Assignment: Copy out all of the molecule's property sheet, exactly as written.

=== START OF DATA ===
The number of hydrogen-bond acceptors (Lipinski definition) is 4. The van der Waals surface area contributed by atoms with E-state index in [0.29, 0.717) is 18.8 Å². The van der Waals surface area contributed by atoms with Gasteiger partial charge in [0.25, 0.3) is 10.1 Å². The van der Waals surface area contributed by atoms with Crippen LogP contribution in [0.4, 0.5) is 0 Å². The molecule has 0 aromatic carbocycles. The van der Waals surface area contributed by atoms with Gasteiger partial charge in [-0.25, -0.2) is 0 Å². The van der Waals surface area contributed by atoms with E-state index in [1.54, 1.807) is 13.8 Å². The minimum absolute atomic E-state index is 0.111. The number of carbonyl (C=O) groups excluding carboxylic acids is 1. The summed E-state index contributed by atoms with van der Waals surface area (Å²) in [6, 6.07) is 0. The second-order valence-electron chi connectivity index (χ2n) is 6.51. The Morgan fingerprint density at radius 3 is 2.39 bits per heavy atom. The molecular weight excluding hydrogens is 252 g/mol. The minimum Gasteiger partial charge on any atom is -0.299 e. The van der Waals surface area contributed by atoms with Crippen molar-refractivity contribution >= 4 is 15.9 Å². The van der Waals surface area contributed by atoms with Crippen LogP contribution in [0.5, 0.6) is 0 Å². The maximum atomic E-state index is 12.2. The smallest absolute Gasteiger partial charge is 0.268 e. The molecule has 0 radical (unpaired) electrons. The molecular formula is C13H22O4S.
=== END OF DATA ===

The number of hydrogen-bond acceptors (Lipinski definition) is 4. The van der Waals surface area contributed by atoms with E-state index in [0.29, 0.717) is 18.8 Å². The van der Waals surface area contributed by atoms with Gasteiger partial charge in [0.25, 0.3) is 10.1 Å². The van der Waals surface area contributed by atoms with Crippen LogP contribution in [0.4, 0.5) is 0 Å². The molecule has 0 aromatic carbocycles. The van der Waals surface area contributed by atoms with Gasteiger partial charge in [-0.25, -0.2) is 0 Å². The van der Waals surface area contributed by atoms with E-state index in [1.54, 1.807) is 13.8 Å². The minimum absolute atomic E-state index is 0.111. The number of carbonyl (C=O) groups excluding carboxylic acids is 1. The summed E-state index contributed by atoms with van der Waals surface area (Å²) in [6, 6.07) is 0. The second-order valence-electron chi connectivity index (χ2n) is 6.51. The Morgan fingerprint density at radius 3 is 2.39 bits per heavy atom. The molecular weight excluding hydrogens is 252 g/mol. The minimum Gasteiger partial charge on any atom is -0.299 e. The van der Waals surface area contributed by atoms with Crippen molar-refractivity contribution >= 4 is 15.9 Å². The van der Waals surface area contributed by atoms with Crippen LogP contribution in [0.5, 0.6) is 0 Å². The maximum atomic E-state index is 12.2. The smallest absolute Gasteiger partial charge is 0.268 e. The molecule has 0 radical (unpaired) electrons. The molecular formula is C13H22O4S.